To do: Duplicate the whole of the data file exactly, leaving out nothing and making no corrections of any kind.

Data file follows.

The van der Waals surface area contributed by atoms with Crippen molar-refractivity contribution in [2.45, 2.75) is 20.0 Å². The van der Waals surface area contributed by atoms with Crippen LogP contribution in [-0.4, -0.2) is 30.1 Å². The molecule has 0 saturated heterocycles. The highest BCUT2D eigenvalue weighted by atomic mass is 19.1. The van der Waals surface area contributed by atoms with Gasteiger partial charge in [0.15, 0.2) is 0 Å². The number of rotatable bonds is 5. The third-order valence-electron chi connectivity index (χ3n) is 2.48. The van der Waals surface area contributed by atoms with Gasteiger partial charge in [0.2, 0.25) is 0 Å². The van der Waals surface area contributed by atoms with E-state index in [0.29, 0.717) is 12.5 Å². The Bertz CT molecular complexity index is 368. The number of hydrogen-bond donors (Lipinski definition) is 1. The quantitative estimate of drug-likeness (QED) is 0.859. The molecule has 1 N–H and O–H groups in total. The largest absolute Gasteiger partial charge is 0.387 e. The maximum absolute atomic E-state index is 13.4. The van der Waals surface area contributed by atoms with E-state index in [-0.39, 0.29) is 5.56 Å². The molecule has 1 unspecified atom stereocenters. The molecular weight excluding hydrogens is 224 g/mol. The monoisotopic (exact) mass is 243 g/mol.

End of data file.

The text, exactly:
The van der Waals surface area contributed by atoms with Crippen molar-refractivity contribution in [2.45, 2.75) is 20.0 Å². The van der Waals surface area contributed by atoms with Crippen LogP contribution in [-0.4, -0.2) is 30.1 Å². The molecule has 0 saturated heterocycles. The highest BCUT2D eigenvalue weighted by atomic mass is 19.1. The van der Waals surface area contributed by atoms with Gasteiger partial charge in [0.15, 0.2) is 0 Å². The number of rotatable bonds is 5. The third-order valence-electron chi connectivity index (χ3n) is 2.48. The van der Waals surface area contributed by atoms with Gasteiger partial charge in [0.2, 0.25) is 0 Å². The van der Waals surface area contributed by atoms with E-state index in [0.29, 0.717) is 12.5 Å². The Bertz CT molecular complexity index is 368. The number of hydrogen-bond donors (Lipinski definition) is 1. The quantitative estimate of drug-likeness (QED) is 0.859. The molecule has 1 N–H and O–H groups in total. The largest absolute Gasteiger partial charge is 0.387 e. The maximum absolute atomic E-state index is 13.4. The van der Waals surface area contributed by atoms with E-state index in [-0.39, 0.29) is 5.56 Å². The molecule has 1 unspecified atom stereocenters. The molecular weight excluding hydrogens is 224 g/mol. The monoisotopic (exact) mass is 243 g/mol.